Read Exodus 11
The Plague on the Firstborn
1 Now the Lord had said to Moses, “I will bring one more plague on Pharaoh and on Egypt. After that, he will let you go from here, and when he does, he will drive you out completely. 2 Tell the people that men and women alike are to ask their neighbors for articles of silver and gold.” 3 (The Lord made the Egyptians favorably disposed toward the people, and Moses himself was highly regarded in Egypt by Pharaoh’s officials and by the people.)
4 So Moses said, “This is what the Lord says: ‘About midnight I will go throughout Egypt. 5 Every firstborn son in Egypt will die, from the firstborn son of Pharaoh, who sits on the throne, to the firstborn son of the female slave, who is at her hand mill, and all the firstborn of the cattle as well. 6 There will be loud wailing throughout Egypt—worse than there has ever been or ever will be again. 7 But among the Israelites not a dog will bark at any person or animal.’ Then you will know that the Lord makes a distinction between Egypt and Israel. 8 All these officials of yours will come to me, bowing down before me and saying, ‘Go, you and all the people who follow you!’ After that I will leave.” Then Moses, hot with anger, left Pharaoh.
9 The Lord had said to Moses, “Pharaoh will refuse to listen to you—so that my wonders may be multiplied in Egypt.” 10 Moses and Aaron performed all these wonders before Pharaoh, but the Lord hardened Pharaoh’s heart, and he would not let the Israelites go out of his country.
Over the past few days, we have seen nine different plagues come on the Egyptians. Surely by this point, Pharaoh has gotten the message, right? God tells Moses there’s one more plague to come, and this one will kill the firstborn of all the Egyptians, from Pharaoh’s own son to all the livestock in Egypt. Reading this, you can’t help but hold out hope that Pharaoh will respond to these other nine plagues, repent from his evil ways, and let the Israelites go peacefully. But sadly, God tells Moses that Pharaoh isn’t going to listen.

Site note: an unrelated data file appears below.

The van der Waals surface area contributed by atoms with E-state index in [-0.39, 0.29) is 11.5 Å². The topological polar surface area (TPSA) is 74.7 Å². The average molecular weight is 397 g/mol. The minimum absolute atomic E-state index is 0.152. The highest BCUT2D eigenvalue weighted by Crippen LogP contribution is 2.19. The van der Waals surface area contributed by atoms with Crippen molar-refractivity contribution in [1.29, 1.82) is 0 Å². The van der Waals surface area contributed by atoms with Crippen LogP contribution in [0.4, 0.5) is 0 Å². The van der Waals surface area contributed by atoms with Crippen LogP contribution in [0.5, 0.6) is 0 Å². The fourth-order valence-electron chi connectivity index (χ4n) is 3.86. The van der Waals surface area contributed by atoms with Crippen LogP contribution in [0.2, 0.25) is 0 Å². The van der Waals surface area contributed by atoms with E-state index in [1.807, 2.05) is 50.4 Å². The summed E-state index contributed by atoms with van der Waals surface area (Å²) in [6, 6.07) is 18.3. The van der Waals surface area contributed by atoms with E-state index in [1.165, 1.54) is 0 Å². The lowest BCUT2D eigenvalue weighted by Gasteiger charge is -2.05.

Throughout Exodus so far, we have learned a lot about the character of God. Not only has He remembered His covenant with Israel, He also shows his mercy to Pharaoh, even when Pharaoh has proven to be undeserving. Scripture is clear, from the Old Testament to the New Testament, that God is full of mercy and extends it towards us, even when we don’t deserve it. Romans 2:4 talks about God’s kindness and how that very kindness is what leads us towards repentance.
As we’ll read about tomorrow, God’s going to offer His protection and deliverance for the Israelites. He’ll save them from what’s coming to Pharaoh. In that same way, God provided deliverance to us through Jesus. Our hearts have been hardened at times. We’ve wandered from God. We’ve ignored His signs and wonders all around us at times. We, like Pharaoh, have rejected God ourselves. But God’s kindness leads us to repentance. We have received mercy and grace because God loved the world so much that He sent His Son. May it never be lost on us that we didn’t get what we deserved.
Why did God have the Israelites ask the Egyptians for gold and silver? What was the response from the Egyptians?
Why did God offer Pharaoh so many chances to repent?
When reading this story through a gospel lens, what does it teach you about God’s character? What do you learn about yourself?
Did You Know?
At first reading, verse 6 is a little difficult to understand. What God is saying here is that the Egyptians will clearly be able to discern what’s going on all around them. The ramifications are a result of Pharaoh’s actions, not those of Moses or the Israelites. Their leader is the one to shoulder the blame, which is a political disaster for Pharaoh.